Karl Marx: The Civil War in France
June 8-12, 1871
After the defeat of the Paris Commune
“The column of prisoners halted in the Avenue Uhrich, and was drawn up, four or five deep, on the footway facing to the road. General Marquis de Gallifet and his staff dismounted and commenced an inspection from the left of the line. Walking down slowly and eyeing the ranks, the general stopped here and there, tapping a man on the shoulder or beckoning him out of the rear ranks. In most cases, without further parley, the individual thus selected was marched out into the centre of the road, where a small supplementary column was thus soon formed.... A mounted officer pointed out to General Gallifet a man and woman for some particular offence. The women, rushing out of the ranks, threw herself on her knees, and, with outstretched arms, protested her innocence in passionate terms. The general waited for a pause, and then with most impassible face and unmoved demeanor, said: ’Madame, I have visited every theatre in Paris, your acting will have no effect on me.’ (ce n’est pas la peine de jouer la comedie).... It was not a good thing on that day to be noticeably taller, dirtier, cleaner, older, uglier than one’s neighbors. One individual in particular struck me as probably owing his speedy release from the ills of this world to his having a broken nose.... Over a hundred being thus chosen, a firing party told off, and the column resumed its march, leaving them behind. A few minutes afterwards a dropping fire in our rear commenced, and continued for over a quarter of an hour. It was the execution of the summarily-convicted wretches.” (Paris Correspondent, Daily News, June 8.)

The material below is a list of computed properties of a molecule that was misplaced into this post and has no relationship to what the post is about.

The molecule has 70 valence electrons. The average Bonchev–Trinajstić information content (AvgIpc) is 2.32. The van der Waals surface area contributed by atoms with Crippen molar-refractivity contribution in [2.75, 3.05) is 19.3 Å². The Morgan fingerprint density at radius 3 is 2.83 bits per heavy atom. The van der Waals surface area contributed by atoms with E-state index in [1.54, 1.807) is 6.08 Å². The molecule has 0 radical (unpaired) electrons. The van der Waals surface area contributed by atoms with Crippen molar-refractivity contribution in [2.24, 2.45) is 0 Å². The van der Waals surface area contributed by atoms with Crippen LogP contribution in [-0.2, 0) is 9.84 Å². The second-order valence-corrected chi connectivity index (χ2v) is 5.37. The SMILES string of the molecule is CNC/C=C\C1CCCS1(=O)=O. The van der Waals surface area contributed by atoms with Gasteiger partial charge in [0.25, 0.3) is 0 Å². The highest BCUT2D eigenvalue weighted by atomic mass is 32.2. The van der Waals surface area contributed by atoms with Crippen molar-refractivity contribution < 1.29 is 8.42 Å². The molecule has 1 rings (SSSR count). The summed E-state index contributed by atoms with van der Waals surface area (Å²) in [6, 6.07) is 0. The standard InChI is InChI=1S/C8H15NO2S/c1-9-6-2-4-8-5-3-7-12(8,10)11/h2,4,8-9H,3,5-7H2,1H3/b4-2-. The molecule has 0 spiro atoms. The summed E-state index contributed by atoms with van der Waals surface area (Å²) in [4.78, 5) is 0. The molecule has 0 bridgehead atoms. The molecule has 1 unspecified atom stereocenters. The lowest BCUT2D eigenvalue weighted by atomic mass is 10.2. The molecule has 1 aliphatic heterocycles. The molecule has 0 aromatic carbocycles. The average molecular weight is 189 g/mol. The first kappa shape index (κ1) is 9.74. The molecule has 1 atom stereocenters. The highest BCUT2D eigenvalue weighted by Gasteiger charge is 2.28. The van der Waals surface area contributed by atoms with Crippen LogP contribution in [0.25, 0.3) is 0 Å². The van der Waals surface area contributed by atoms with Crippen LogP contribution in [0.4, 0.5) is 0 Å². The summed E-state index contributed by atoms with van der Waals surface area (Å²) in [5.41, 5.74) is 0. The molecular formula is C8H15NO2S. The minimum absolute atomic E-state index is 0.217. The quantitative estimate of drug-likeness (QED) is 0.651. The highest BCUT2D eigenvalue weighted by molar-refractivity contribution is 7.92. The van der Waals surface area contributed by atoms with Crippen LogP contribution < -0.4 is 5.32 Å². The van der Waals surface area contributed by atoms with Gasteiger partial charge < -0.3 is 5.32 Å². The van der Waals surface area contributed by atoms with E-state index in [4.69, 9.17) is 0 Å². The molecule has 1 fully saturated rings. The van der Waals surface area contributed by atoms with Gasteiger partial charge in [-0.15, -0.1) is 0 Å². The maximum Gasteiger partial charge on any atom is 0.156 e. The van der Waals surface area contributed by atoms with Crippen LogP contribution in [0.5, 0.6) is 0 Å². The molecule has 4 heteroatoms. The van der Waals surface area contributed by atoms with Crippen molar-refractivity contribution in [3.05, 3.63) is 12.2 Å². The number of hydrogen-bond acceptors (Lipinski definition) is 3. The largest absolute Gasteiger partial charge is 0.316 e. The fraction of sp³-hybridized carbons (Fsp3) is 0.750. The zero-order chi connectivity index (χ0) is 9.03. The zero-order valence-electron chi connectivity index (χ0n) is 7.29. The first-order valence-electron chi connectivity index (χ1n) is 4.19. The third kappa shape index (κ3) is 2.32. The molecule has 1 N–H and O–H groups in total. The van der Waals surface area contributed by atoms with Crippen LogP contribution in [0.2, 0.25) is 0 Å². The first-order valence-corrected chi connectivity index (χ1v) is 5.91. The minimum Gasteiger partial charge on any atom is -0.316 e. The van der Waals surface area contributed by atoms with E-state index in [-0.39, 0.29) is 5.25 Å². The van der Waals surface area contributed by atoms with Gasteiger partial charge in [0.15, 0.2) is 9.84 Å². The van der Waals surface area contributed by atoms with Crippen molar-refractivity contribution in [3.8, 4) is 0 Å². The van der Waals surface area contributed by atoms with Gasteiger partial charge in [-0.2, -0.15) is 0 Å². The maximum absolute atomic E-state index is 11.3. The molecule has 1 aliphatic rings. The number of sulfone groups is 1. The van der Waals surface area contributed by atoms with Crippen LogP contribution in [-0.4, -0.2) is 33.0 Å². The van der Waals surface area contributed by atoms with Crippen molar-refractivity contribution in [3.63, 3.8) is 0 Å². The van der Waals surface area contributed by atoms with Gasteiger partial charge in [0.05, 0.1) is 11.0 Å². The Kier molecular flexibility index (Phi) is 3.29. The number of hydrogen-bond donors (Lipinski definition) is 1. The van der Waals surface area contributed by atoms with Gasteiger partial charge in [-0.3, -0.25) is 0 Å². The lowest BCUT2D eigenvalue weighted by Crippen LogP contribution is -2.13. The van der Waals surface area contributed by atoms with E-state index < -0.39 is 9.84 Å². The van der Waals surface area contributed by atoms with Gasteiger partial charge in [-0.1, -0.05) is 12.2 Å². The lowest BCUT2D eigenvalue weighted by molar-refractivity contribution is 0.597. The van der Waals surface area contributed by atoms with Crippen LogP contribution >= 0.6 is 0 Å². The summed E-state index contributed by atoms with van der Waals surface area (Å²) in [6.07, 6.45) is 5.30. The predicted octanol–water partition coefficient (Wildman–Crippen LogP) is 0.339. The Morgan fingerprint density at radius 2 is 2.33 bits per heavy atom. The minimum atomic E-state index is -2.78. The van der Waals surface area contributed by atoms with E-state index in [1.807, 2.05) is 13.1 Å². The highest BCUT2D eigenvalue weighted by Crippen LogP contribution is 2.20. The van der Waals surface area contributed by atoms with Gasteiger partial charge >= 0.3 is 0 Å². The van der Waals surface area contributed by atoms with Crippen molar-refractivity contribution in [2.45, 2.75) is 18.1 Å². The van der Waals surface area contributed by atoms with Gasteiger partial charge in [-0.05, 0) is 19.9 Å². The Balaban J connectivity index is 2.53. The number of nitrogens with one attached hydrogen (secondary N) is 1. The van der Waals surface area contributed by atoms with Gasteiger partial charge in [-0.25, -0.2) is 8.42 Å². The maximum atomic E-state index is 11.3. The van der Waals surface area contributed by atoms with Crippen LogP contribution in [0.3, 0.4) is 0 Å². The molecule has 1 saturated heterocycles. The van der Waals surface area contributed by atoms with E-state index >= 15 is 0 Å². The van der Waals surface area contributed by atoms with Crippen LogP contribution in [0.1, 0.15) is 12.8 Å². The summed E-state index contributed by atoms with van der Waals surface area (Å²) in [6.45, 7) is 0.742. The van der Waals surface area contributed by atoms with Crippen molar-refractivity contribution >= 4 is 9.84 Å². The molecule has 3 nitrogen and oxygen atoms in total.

This Gallifet, “the kept man of his wife, so notorious for her shameless exhibitions at the orgies of the Second Empire,” went, during the war, by the name of the French “Ensign Pistol.”
“The Temps, which is a careful journal, and not given to sensation, tells a dreadful story of people imperfectly shot and buried before life was extinct. A great number were buried in the Square round St. Jacques-la-Bouchiere; some of them very superficially. In the daytime the roar of the busy streets prevented any notice being taken; but in the stillness of the night the inhabitants of the houses in the neighborhood were roused by distant moans, and in the morning a clenched hand was seen protruding through the soil. In consequence of this, exhumations were ordered to take place.... that many wounded have been buried alive I have not the slightest doubt. One case I can vouch for. When Brunel was shot with his mistress on the 24th ult. in the courtyard of a house in the place Vendome, the bodies lay there until the afternoon of the 27th. When the burial party came to remove the corpses, they found the woman still living, and took her to an ambulance. Though she had received four bullets she is now out of danger.” (Paris Correspondent, Evening Standard, June 8.)
The following letter appeared in the [London] Times, June 13:
“To the editor of The Times:
“Sir. – On June 6, 1871, M. Jules Favre issued a circular to all the European Powers, calling them to hunt down the International Working Men’s Association. A few remarks will suffice to characterize that document.